Archive | June, 2013

The Invention of the “Employee”

3 Jun

The toaster. The hula-hoop. The employee. They are all inventions. The following excerpt is from Gary Hamel’s book The Future of Management.

——–

While it’s easy to smile at the misguided beliefs of those who came before us, can we be sure that our management beliefs wont appear equally archaic a decade or two hence? For example, most 21st-century managers seem to regard the notion of an economically dependent and willingly biddable “employee” as an immovable cornerstone of corporate life. Yet the idea of spending your entire life working for someone else would have seemed strange, even repugnant to most Americans living before the Civil War. In the 19th century, America was a “republic of the self-employed,” as Roy Jacques so aptly puts it. Nine in ten white, male citizens worked for themselves. “Manufactures” as the census labeled them, typically employed no more than three or four individuals. Most of the folks who labored in tanning sheds, bakeries, and smithies dreamed of one day setting up on their own, and many would eventually do so. Having escaped Europe’s economic feudalism, America’s 19th-century artisans and laborers would have been dismayed to learn that millions of their progeny would one day become permanent “wage slaves.”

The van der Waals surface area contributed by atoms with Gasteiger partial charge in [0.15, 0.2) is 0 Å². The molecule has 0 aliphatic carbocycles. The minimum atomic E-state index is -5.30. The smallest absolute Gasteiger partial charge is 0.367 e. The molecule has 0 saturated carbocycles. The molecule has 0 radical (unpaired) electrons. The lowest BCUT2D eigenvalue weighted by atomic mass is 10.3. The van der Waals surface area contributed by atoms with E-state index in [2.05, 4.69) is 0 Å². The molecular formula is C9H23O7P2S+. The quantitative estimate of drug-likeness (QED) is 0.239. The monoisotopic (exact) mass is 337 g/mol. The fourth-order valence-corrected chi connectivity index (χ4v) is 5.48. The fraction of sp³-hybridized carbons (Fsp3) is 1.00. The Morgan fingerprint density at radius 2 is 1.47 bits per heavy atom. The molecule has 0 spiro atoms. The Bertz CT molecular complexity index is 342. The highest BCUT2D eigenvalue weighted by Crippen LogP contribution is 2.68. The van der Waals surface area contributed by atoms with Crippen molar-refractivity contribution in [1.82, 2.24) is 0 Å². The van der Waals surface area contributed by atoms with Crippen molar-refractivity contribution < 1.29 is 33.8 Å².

Fact is, the concept of the employee is a recent invention, not some timeless social convention. Indeed, one doesn’t have to be a Marxist to be awed by the scale and success of early-20th-century efforts to transform strong-willed human beings into docile employees. The demands of the modern industrial workplace required a dramatic resculpting of human habits and values. To sell one’s time rather than what one produced, to pace one’s work to the clock, to eat and sleep at precisely defined intervals, to spend long days endlessly repeating the same, small task-none of these were, or are, natural human instincts. It would be dangerous, therefore, to assume that the concept of “the employee” – or any other tenet in the creed of modern management – is anchored on the bedrock of eternal truth. 

Gary Hamel, The Future of Management, page 130. 

Advertisements